Legislative Assembly for the ACT: 2005 Week 12 Hansard (Wednesday, 19 October 2005) . . Page.. 3880 ..
important for us to keep in mind that if we, as rather privileged members of society, point out that other people do not have it as good as we do, that is not having a go. That is part of the debate. Mr Mulcahy also said that people were not likely to be taken advantage of, that this is not 1929 with masses queuing for employment; the economy is strong. That begs the question: if the economy is so strong, what is the pressing need to actually put through these so-called reforms? There is none. Mr Corbell made the very pertinent point that, although the economy is strong at this particular point, how will this legislation stand up when we have higher unemployment?
There was also a comment made about doom and gloom predictions by Beazley that have not come to pass. That could well be because Mr Peter Reith was not actually successful in getting through all the workplace reforms that he wanted. That is why the doom and gloom situation has not come to pass. But I can tell you, Mr Mulcahy, that it has not been sunshine and happiness for all. The federal government should give all Australians a fair go. I commend this motion to the Assembly.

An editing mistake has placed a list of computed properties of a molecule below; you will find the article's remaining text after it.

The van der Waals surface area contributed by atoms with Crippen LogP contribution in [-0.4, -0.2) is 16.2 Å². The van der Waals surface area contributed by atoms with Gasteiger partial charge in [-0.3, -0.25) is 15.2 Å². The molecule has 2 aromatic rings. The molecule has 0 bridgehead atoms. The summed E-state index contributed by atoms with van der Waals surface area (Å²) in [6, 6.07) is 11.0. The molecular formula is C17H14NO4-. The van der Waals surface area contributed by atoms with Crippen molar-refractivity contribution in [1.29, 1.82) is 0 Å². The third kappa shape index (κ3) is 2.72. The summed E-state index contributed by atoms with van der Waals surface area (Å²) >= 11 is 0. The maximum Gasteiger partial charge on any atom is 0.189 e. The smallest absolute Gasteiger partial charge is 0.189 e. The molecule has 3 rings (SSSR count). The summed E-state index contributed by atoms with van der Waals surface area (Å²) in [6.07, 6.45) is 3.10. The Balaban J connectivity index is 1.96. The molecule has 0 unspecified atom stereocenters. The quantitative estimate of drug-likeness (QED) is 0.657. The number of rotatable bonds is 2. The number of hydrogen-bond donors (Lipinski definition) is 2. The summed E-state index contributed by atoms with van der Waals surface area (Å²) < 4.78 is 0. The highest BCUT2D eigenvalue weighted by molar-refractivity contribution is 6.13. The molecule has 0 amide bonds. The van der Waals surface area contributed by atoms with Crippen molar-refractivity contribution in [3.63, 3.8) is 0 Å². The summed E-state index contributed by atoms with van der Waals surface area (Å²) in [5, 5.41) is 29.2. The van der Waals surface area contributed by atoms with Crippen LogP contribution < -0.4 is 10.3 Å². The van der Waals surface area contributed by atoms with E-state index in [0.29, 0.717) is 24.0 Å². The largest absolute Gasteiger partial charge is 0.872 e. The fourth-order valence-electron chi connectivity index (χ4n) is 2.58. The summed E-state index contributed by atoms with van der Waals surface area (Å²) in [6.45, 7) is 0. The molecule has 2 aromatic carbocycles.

Motion agreed to.
People living in poverty
DR FOSKEY (Molonglo) (4.40): I move:
That this Assembly, in regard to people living in poverty in the ACT:
• the link between unemployment, underemployment, and ongoing cycles of poverty;
• the growing proportion of the low-skilled workforce at risk of unemployment and underemployment due to the increasing casualisation of the workforce; and
• the prohibitively high effective marginal tax rates for social security beneficiaries;
• acknowledges their increased vulnerability as a consequence of Federal Government policy to:
• extensively reshape employment conditions and arrangements; and
• require more social security beneficiaries to re-enter the workforce; and
• calls on the ACT Government to:
• provide a detailed analysis of employment rates and distribution in the ACT;
• investigate a targeted employment creation and support strategy incorporating:
• the refocussing of business support programs to those creating entry level employment, such as in areas of community and social services; and